Ignore speculation in Russia jet crash

The wreckage of Flight 9268 is seen in this image provided on Tuesday, November 3.
The wreckage of Flight 9268 is seen in this image provided on Tuesday, November 3.

It happens every time. An airplane crashes, hundreds are killed, and immediately, before any facts are apparent, everyone wants to pinpoint a cause. It’s as though there is a giant void that must be filled, and if it can’t be filled by facts, it’s filled by theories. Which, of course, are just that — theories.

It’s no different with the crash of MetroJet Flight 9268 in the Egyptian desert. The Russian plane broke apart in midair, killing all 224 people on board. We’ve heard early speculation of a missile and a fuel tank explosion. There was talk of previous damage to the aircraft’s structure from a tail strike. Now we’re hearing that a bomb may have been smuggled on board.

But there’s a lot more information left to come. Investigators will be analyzing parameters from the flight data recorder that will show how the plane’s systems were performing. The debris field will yield important clues. The condition of the wreckage will show if a high-order explosive is to blame.

Confused? Sure you are. So here’s a handy guide to wading through news coverage of aviation disasters.

1. The first thing you hear is probably wrong. In the early days after a crash, you’re likely to read headlines like «Conflicting Theories Swirl.» Ignore it. And if you do read a story with a headline like that, note the sources. Are the people being quoted actually knowledgeable about the situation or are they just speculating? Anybody can speculate.

Does the person or entity being quoted have a vested interest? If an airline says mechanical failure or pilot error is «impossible,» remember that airlines get sued over mechanical failure and pilot error. Are airport officials downplaying any possibility of terrorism? Of course they are.

2. At some point you might hear someone say, «Airplanes don’t just (fill in the blank).» Many times that person is wrong. For instance, «Airplanes don’t just fall out of the sky» was heard after the MetroJet crash. Actually, sometimes they do, although admittedly, it’s very rare.

While «falling out the sky» is an amateurish way to put it, airplanes do sometimes plunge to the ground or explode in midair for no immediately apparent reason. But that reason does become apparent over time.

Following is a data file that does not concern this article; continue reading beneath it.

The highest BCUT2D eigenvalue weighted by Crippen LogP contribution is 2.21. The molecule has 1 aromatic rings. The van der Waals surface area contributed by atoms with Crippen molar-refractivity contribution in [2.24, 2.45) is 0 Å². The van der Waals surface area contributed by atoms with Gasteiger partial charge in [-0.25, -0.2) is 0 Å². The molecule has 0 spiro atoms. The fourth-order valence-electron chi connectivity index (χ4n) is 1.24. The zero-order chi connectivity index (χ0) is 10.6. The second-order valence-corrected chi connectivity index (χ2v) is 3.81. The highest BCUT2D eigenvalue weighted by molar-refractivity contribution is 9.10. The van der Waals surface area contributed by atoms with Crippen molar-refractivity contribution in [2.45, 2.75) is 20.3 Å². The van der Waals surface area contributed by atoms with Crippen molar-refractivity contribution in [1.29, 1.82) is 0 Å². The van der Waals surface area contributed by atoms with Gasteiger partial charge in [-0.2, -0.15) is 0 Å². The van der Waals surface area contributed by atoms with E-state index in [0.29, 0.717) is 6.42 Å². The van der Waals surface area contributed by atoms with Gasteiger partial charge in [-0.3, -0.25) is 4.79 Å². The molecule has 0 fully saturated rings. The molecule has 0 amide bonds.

3. Sometimes, whatever is happening is indeed happening for the first time. The pundits might say, «That’s never happened before.» But that doesn’t mean it can’t happen. In 2000, two experienced pilots lost control of Alaska Flight 261 as the plane plunged into the Pacific Ocean.

It turned out that the wrong kind of lubrication on a jackscrew had worn away the grooves, rendering the component useless in its job controlling the horizontal stabilizer in tail of the plane. That had never happened before. Until it did.

4. Let’s go back to No. 2: «Airplanes don’t just fall out of the sky.» When USAir Flight 427 crashed in Pennsylvania in 1994, killing 132 people, investigators were mystified. The sky was clear, the pilots were chatting amicably when the plane rolled to the left, turned over, and then headed for the ground, plowing into the earth at 300 mph.

In one of the longest investigations in aviation history, the National Transportation Safety Board determined that the rudder had moved to the opposite position the pilot commanded because of a problem in the servo valve that controlled it.

5. And sometimes, even when it really, really looks like a bomb, it isn’t. In the case of TWA Flight 800, the Boeing 747 that crashed off the coast of Long Island in 1996, investigators found tiny traces of residue of a plastic explosive on the interior of the plane. It was puzzling because the condition of the wreckage did not suggest a bomb. But there it was, bomb residue.

But then FAA records revealed the aircraft had apparently been used on the ground as a training site for bomb sniffing dogs, an exercise that required traces of the chemicals in the explosive to be placed in the plane. It wasn’t a bomb. The plane exploded in midair when faulty wires sent a power surge into the center fuel tank, igniting the explosive fuel vapors.

A final thing to remember is that air travel is still very safe. NTSB accident investigators work hard to push regulators after each crash to come up with ways to prevent whatever happened from ever happening again. The system doesn’t always work, but it has made many aviation safety issues obsolete. Because of aviation’s successful safety record, the cause of the next crash could well be something that has never happened before and no one anticipated.

Sylvia Adcock covered aviation safety and security for Newsday from 1996 until 2005. She is the editor of NC State magazine, the alumni magazine of North Carolina State University in Raleigh. The opinions expressed in this commentary are solely hers.

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